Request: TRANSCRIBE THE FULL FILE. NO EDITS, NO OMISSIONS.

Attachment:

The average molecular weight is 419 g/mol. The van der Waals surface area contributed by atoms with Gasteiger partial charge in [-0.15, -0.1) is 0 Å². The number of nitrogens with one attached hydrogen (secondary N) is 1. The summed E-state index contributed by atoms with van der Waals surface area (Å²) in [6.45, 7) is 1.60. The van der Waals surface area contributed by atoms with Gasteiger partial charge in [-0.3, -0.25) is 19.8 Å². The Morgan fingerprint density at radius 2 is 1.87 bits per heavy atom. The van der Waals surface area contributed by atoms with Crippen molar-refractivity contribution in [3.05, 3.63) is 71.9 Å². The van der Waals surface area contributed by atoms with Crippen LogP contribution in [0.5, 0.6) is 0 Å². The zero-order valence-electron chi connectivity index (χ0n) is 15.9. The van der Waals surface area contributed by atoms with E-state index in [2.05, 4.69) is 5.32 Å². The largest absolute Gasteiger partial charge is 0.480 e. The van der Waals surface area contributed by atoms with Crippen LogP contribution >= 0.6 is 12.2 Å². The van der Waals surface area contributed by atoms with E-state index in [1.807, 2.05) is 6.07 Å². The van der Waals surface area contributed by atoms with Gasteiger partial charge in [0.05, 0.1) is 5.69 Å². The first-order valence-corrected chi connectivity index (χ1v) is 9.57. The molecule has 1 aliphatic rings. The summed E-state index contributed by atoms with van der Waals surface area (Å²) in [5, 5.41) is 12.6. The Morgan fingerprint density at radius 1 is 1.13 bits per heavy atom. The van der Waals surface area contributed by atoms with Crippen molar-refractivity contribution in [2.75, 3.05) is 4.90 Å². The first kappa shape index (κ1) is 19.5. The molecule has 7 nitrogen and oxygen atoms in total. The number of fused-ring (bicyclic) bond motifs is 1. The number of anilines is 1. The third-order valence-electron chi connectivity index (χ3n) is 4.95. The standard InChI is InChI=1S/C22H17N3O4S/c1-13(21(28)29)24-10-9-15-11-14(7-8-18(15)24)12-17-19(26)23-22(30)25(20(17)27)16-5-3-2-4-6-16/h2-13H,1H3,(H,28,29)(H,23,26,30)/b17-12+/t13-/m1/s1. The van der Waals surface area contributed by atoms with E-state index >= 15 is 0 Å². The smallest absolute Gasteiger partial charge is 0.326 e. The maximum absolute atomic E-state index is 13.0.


The average molecular weight is 419 g/mol. The van der Waals surface area contributed by atoms with Gasteiger partial charge in [-0.15, -0.1) is 0 Å². The number of nitrogens with one attached hydrogen (secondary N) is 1. The summed E-state index contributed by atoms with van der Waals surface area (Å²) in [6.45, 7) is 1.60. The van der Waals surface area contributed by atoms with Gasteiger partial charge in [-0.3, -0.25) is 19.8 Å². The Morgan fingerprint density at radius 2 is 1.87 bits per heavy atom. The van der Waals surface area contributed by atoms with Crippen molar-refractivity contribution in [3.05, 3.63) is 71.9 Å². The van der Waals surface area contributed by atoms with Crippen LogP contribution in [0.5, 0.6) is 0 Å². The zero-order valence-electron chi connectivity index (χ0n) is 15.9. The van der Waals surface area contributed by atoms with E-state index in [2.05, 4.69) is 5.32 Å². The largest absolute Gasteiger partial charge is 0.480 e. The van der Waals surface area contributed by atoms with Crippen LogP contribution >= 0.6 is 12.2 Å². The van der Waals surface area contributed by atoms with E-state index in [1.807, 2.05) is 6.07 Å². The van der Waals surface area contributed by atoms with Gasteiger partial charge in [0.05, 0.1) is 5.69 Å². The first-order valence-corrected chi connectivity index (χ1v) is 9.57. The molecule has 1 aliphatic rings. The summed E-state index contributed by atoms with van der Waals surface area (Å²) in [5, 5.41) is 12.6. The Morgan fingerprint density at radius 1 is 1.13 bits per heavy atom. The van der Waals surface area contributed by atoms with Crippen molar-refractivity contribution in [2.75, 3.05) is 4.90 Å². The first kappa shape index (κ1) is 19.5. The molecule has 7 nitrogen and oxygen atoms in total. The number of fused-ring (bicyclic) bond motifs is 1. The number of anilines is 1. The third-order valence-electron chi connectivity index (χ3n) is 4.95. The standard InChI is InChI=1S/C22H17N3O4S/c1-13(21(28)29)24-10-9-15-11-14(7-8-18(15)24)12-17-19(26)23-22(30)25(20(17)27)16-5-3-2-4-6-16/h2-13H,1H3,(H,28,29)(H,23,26,30)/b17-12+/t13-/m1/s1. The van der Waals surface area contributed by atoms with E-state index >= 15 is 0 Å². The smallest absolute Gasteiger partial charge is 0.326 e. The maximum absolute atomic E-state index is 13.0.